Yes, for sure. You see a lot of that nowadays, which makes sense. You know, you have your a hundred dollar software package for guys like me and you. And then the a hundred million dollar companies of the world, they have a whole different suite, which is kind of typical of the software companies. And I guess these Amazon SaaS companies are finally catching up and implementing those in their strategies. The other one I've noticed too, along with enterprise,
Mike Jackness (07:38.807)
offerings for all these companies is now, but most of the big software companies you go there, there's the English menu and then they have a Chinese menu. And most of them now are offering Chinese versions of their software, which completely makes sense because they are 70% of third-party sellers. So it totally makes sense. And I guess even the smaller SaaS companies have kind of caught on that, huh?
Maybe we should be targeting these Chinese sellers as well as English sellers. So I've definitely seen that a lot more with just there's an English version and there's a Chinese version of these companies.
Mike Jackness (08:22.326)
Mike Jackness (08:28.315)
Yeah, like I said, it makes a ton of sense. So, yeah, so I mean, I guess diving it, oh, you have something else. Okay.
Well, hold on, just before you go on to it, let me go back. I have a couple of points. So we talked about how these software companies have evolved over the last three or four years. Couple of categories though, which have totally gone away. Messaging, like I don't think messaging is really a thing through tools anymore. It used to be, you know, your feedback geniuses of the world.
that was a tool that you'd log into every day. And you'd look at your review sequence that you had going on. Maybe you had some other sequences going on. Us personally, we've turned off all our sequences. And I hate it because we had sequences that weren't even review sequences. They were helpful sequences about giving people like instructions for their product before they even get it so they can kind of prepare. We just don't do it anymore. Cause it's just not, number one, most of the messages get blocked. Number two, it's so easy to get your messaging abilities
Mike Jackness (09:06.443)
Mike Jackness (09:15.115)
blocked altogether by Amazon, that it's just not worth the effort. So that's been one that's gone away. The other one, obviously the big one has been quote unquote, product launch services, where, you know, you would give away a bunch of products for free just to boost your rankings and they are still around. And actually we still have a question on the poll about this, but maybe they haven't gone away completely, but they have definitely gone down a significant.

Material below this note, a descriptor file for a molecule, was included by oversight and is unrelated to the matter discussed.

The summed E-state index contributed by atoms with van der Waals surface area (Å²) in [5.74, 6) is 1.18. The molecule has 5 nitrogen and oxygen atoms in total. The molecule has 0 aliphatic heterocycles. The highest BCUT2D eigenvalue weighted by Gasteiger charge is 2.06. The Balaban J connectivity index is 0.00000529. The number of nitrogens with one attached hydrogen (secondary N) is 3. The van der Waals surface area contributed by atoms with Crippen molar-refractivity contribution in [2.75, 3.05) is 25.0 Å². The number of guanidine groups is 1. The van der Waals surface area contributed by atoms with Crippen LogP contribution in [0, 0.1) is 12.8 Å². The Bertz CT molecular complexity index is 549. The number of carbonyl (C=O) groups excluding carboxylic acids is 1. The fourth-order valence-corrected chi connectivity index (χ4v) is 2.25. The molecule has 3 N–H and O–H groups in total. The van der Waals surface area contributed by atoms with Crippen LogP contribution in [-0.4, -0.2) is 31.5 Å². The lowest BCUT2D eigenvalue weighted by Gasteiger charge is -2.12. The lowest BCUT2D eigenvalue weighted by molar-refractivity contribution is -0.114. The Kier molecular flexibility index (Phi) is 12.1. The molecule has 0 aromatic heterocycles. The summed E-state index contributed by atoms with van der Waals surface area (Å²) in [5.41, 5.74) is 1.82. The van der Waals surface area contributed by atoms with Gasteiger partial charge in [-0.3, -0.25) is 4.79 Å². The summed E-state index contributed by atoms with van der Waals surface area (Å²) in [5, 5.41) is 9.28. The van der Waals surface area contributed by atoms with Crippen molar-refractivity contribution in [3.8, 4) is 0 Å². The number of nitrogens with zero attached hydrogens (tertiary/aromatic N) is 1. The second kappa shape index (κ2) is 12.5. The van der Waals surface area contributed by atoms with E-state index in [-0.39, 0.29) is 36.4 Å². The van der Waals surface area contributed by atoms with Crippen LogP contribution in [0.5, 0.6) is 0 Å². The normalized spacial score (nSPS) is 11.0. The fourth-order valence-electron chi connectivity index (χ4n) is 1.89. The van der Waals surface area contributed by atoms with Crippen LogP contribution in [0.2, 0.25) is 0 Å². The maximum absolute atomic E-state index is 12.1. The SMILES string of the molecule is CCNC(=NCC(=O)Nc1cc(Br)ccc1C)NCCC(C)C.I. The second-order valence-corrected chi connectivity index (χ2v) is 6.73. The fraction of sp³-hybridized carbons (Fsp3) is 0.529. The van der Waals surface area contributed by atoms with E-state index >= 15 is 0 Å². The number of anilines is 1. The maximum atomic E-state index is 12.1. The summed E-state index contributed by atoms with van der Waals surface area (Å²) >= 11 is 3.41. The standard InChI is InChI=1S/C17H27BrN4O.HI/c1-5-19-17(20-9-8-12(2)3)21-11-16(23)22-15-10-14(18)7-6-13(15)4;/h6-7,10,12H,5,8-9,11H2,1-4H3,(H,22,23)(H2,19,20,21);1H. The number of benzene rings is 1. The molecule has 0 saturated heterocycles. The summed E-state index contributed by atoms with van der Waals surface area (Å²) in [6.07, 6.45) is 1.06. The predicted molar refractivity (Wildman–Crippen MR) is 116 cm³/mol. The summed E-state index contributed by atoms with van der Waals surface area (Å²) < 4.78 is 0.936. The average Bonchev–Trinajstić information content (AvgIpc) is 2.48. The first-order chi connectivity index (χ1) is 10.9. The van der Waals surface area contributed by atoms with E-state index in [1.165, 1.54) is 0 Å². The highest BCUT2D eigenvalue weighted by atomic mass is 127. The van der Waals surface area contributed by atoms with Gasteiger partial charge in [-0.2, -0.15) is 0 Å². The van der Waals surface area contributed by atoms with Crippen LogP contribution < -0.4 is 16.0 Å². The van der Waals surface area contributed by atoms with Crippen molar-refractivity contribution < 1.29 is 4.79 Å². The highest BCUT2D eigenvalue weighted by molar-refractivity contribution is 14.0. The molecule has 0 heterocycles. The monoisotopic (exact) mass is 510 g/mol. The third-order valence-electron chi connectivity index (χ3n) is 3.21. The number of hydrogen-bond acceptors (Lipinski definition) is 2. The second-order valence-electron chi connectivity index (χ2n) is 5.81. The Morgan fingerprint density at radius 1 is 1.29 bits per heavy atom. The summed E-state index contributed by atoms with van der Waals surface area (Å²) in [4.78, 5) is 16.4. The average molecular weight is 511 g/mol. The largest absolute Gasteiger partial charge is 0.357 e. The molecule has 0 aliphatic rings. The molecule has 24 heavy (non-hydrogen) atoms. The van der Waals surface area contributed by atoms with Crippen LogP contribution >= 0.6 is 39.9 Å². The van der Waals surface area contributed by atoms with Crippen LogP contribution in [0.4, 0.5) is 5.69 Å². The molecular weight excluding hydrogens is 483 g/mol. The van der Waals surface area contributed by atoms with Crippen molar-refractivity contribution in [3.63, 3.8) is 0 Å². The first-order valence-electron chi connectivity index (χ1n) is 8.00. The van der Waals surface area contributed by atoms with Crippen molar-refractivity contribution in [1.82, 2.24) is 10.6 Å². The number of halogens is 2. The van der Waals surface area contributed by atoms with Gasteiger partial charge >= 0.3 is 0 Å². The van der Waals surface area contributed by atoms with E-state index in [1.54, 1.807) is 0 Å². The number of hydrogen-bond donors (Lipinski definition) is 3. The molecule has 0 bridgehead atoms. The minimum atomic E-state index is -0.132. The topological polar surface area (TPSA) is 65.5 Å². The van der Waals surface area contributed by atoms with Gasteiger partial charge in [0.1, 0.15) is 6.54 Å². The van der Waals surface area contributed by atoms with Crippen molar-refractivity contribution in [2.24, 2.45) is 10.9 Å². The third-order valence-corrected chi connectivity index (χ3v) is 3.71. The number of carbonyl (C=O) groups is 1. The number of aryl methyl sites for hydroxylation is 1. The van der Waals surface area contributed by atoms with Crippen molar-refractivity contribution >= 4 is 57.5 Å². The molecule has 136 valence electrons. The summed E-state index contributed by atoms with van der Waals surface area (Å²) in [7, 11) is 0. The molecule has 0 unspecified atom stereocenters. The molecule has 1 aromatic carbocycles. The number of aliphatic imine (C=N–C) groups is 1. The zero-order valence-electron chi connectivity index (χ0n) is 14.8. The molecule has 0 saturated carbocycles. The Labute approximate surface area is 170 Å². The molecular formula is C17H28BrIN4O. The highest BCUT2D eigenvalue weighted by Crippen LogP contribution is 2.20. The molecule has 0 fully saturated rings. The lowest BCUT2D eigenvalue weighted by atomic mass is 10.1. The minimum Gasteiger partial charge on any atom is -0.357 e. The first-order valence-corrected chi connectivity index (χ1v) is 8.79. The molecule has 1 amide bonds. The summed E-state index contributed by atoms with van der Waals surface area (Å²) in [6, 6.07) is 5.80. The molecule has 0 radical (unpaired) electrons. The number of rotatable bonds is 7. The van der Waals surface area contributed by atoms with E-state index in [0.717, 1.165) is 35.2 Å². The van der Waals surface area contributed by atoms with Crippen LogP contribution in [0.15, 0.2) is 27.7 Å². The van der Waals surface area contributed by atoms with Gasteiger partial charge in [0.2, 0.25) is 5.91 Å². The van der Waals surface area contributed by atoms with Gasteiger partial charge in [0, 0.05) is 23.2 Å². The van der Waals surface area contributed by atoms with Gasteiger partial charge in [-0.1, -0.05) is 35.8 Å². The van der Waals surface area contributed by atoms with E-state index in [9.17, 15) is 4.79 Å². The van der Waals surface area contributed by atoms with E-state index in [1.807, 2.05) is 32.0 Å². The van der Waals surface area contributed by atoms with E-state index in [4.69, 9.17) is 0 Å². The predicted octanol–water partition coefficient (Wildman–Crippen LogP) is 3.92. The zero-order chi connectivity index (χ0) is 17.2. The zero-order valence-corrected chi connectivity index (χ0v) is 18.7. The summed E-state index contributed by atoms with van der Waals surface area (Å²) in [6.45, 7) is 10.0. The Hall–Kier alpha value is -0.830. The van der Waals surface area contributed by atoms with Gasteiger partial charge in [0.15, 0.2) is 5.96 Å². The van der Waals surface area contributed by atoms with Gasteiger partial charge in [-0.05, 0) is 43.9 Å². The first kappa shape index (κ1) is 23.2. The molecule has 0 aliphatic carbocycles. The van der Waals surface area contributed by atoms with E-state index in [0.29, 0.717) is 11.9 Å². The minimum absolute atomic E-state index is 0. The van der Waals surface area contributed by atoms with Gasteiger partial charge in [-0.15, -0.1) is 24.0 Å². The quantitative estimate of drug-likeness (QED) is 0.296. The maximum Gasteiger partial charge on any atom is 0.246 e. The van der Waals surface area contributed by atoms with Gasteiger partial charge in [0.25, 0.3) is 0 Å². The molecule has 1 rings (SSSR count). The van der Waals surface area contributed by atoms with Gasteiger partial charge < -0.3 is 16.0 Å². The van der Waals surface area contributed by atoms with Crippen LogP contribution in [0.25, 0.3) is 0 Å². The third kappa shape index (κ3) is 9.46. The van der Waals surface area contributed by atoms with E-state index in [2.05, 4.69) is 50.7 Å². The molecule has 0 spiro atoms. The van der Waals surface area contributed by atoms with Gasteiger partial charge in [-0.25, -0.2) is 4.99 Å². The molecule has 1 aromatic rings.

Mike Jackness (09:32.269)
percentage from where they were three or four years ago.
Mike Jackness (09:56.754)
Yeah, so one of the categories there, like the latter one here, the product watch one, I'm thrilled that it's gone, right? Like I'd like to see Amazon do a better job. No, no, I'm just saying like that it's been reduced, right? Like the category is kind of reduced or not as relevant as it used to be, I should say. I mean, I would like Amazon to do things to block more black hat tactics. I mean, and I just don't see this being anything but ranking manipulation and.
No, it's on there still, Mike. The category is, yeah.
Mike Jackness (10:24.562)
it isn't the best product winning kind of thing. And so, I don't know, like I'm not thoroughly upset that that's gone. I am really upset with Amazon and their stance on messaging and the ability to interact with your customer or their customer, depending on how you or they look at it. Okay, so yes, it's annoying, I would say, as an Amazon customer to be getting emails from every seller, begging you for a feedback. And so I'm not…
you know, too upset with that particular stance, but I am upset with the whole like, someone's trying to get help with the product and you want to help them and you can't interact with them a portion of it. So I wish they would do a better job with this. I mean, we just got a another one star review this week. You know, person was like, I bought a five pack of this thing. It clearly came repackaged. There was only four in the bag. I'm really pissed. It's a one star, you know, one star, whatever.
Mike Jackness (11:21.538)
there's like all kinds of things wrong with this. I mean, number one, there's 0% chance that we shipped it that way, right? I mean, like 100%, 0% chance, there's just no way that it left the factory used as a four pack in a Ziploc baggie, which is what the guy showed in a photo. So, you know, Amazon's screwing up by taking these products back and putting them back into circulation. So it's, you know, shame on them, but also…